Mobile Home Parks – Homeowner Risks and Rewards

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Over 100 years combined experience promoting long-term affordability and stability

Lot Rent Expense in Different Kinds of Parks

Costs – Part 1 of 4

Man reducing his risk


The Lowest Land Rent in Mobile Home Parks Is in One of These 3 Types of Parks

Don’t assume that lot rent is all you need to be concerned about. There are many more costs than lot rent alone. You can find out about these in Parts 2, Parts 3, and Parts 4.

The lowest mobile home park lot-rent is in a:

  • resident-owned mobile home park;
  • nonprofit-owned mobile home park; and
  • rent stabilized mobile home park (AKA rent controlled park).

All three have similar virtues:

  • low rent,
  • higher home resale values,
  • good maintenance,
  • good employees, and most of all,
  • stability and predictability.

The security that homeowners seek is available in these community-minded, stable parks. But these types of parks are rare. More details are available in Part 4.

The Higher Home Prices May Be Worth the Cost

When buying a house in these stable parks, the price of the house is usually higher than in for-profit parks. Buyers value secure neighborhoods and will pay more for homes there. If a mobile home has a very low selling price, there may be a hidden reason—it could be that the lot rent rent is high.

For-profit parks may offer short-term move-in discounts on lot rent or other deals that make them look cheaper. These discounts usually expire after a few years and then they change to the rent level that would have developed without it, which can be much higher. When the discount ends, can the homeowner pay the rent increase?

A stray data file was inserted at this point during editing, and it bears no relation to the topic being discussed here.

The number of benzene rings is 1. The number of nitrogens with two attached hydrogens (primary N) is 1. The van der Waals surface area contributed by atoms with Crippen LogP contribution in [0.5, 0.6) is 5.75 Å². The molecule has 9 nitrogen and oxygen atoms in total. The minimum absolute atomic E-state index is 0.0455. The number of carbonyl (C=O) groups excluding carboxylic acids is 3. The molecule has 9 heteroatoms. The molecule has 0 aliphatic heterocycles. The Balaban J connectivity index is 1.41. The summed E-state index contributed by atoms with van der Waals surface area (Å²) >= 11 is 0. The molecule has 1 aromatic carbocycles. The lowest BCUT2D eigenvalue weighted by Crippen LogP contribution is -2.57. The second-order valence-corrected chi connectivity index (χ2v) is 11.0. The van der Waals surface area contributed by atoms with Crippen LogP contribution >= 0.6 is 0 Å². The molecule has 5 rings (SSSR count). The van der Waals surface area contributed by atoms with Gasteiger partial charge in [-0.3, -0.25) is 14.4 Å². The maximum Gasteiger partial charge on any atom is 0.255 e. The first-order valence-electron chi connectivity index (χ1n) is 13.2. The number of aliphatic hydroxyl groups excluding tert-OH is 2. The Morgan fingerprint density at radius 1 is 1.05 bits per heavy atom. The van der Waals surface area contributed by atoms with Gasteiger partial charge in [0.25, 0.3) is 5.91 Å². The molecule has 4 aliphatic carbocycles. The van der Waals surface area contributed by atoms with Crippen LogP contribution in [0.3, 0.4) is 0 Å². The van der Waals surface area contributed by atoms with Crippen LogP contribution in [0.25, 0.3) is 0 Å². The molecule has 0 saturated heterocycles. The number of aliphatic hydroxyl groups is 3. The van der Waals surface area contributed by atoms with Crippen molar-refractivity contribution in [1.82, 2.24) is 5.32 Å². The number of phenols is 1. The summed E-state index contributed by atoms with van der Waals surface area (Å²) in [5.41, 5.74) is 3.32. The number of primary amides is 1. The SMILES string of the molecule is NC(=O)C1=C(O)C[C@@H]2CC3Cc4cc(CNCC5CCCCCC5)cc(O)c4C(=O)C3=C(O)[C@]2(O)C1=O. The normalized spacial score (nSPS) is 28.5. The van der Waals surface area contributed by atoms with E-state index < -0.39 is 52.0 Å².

Even with a teaser discount, for-profit parks may have higher long-term costs (rent plus mortgage), especially when you look ahead beyond 3 to 5 years. Stabilized parks don’t have these risks. Stabilized parks will not startle you with sudden changes, cut staffing, cut maintenance and rent hikes. It may be worth paying a little extra for the long-term security of a stabilized park.

Rent Controlled Mobile Home Parks Offer Safety, but You Have to Stay Alert

A rent-stabilized city (sometimes referred to as “rent-controlled”) offers financial predictability and security for mobile home owners via a rent stabilization ordinance or law. But laws can be repealed, removing the protections. If the local leaders have a policy of valuing affordable housing and the mobile home owners are active and defending their protections, you may not have to worry about losing stability and security in a rent-stabilized park.

One example of an enlightened city is Carson, California. where the mobile home owners are actively involved in city affairs. Carson’s rent stabilization has withstood many challenges over a long period of time.

In a rent controlled mobile home park, the extra benefits of good park maintenance and staffing are often imposed onto the landlord by the city’s rent control board. Generally, when a park owner in a rent stabilized park wants to increase rent, the city will inspect the park to make sure that residents are not experiencing neglect. Affected park owners tend to keep their parks well maintained so that their requests for increased revenue will not be rejected.

Some opponents to rent control claim that the regulation means not enough profit to pay for park maintenance causing the property to automatically suffer neglect and deterioration. This claim is proven false in Carson’s mobile home parks. They are under rent control and they are also well maintained. The landlords cannot retaliate against rent control by letting their parks become slummy to punish and shame the city while boosting profits. The city makes sure their rent stabilized parks are maintained.